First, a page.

Poverty and the Third Way
Edited by Colin C Williams, Colin C. Williams, Jan Windebank
Published November 21st 2002 by Routledge – 224 pages
What is poverty and how can it be tackled? Taking the Third Way out of its narrow party political context, this book argues that it is necessary to harness work beyond employment in order to pave a Third Way beyond capitalism and socialism. The outcome is a thought-provoking new approach towards combating poverty.
Poverty and the Third Way uncovers how New Labour's employment-focussed approach causes, rather than resolves, poverty. Searching for another approach, the authors find the seeds of an alternative 'Third Way' in radical European social democratic and ecological thought which seeks to transcend capitalism and socialism by developing work beyond employment. Exploring the reasons why such an approach is needed and how it can be implemented, the authors transcend the 'there is no alternative' to capitalism school of thought dominant in many advanced economies by providing a clearly marked route map of the way towards a post-capitalist economy.
'The authors' creative way of articulating, developing and presenting their idea deserves attention and should provoke debate among intellectuals.' - Rathi Kanta Kumbhar, Development and Change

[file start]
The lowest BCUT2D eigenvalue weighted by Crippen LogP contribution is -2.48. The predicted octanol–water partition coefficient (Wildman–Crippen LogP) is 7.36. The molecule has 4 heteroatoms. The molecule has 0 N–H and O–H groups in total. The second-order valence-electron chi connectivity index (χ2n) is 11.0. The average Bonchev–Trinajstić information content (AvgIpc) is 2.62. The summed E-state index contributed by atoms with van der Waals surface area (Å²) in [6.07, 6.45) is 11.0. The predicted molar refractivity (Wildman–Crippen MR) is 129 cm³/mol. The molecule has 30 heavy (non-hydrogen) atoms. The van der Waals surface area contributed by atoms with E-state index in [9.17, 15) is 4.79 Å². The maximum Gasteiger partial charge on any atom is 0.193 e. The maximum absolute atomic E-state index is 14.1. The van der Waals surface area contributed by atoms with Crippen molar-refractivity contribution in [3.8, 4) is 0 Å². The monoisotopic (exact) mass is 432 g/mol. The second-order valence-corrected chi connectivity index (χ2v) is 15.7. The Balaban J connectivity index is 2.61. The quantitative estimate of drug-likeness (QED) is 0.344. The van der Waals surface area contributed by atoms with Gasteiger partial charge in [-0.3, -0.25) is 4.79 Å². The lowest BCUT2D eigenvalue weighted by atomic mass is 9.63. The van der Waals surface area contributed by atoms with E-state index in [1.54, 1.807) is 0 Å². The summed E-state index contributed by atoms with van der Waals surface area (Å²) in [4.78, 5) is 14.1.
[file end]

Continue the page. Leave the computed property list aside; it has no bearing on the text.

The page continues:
Part I Rationales for a Third Way Approach
2. The Problem of Full-Employment
3. The Informalisation of the Advanced Economies
4. Discourses on Informal Work and Their Implications
Part II Examining Poverty: Household Coping Capabilities and Practices
5. Coping Capabilities
6. Coping Practices
7. Developing Household Coping Capabilites: Problems and Prospects
Part III Tackling Poverty: A Third Way Approach
8. Towards a 'Civil-ised' Society: from Full-Employment to 'Full-Engagement'
9. The New Mutualism: a Fourth Sector Approached
10. The 'Working Citizen': Top-Down Initiatives
Colin C. Williams is reader in Economic Geography at the University of Leicester.
Jan Windebank is Senior Lecturer in French Studies and Associate Fellow of the Political Economy Research Centre (PERC) at the University of Sheffield.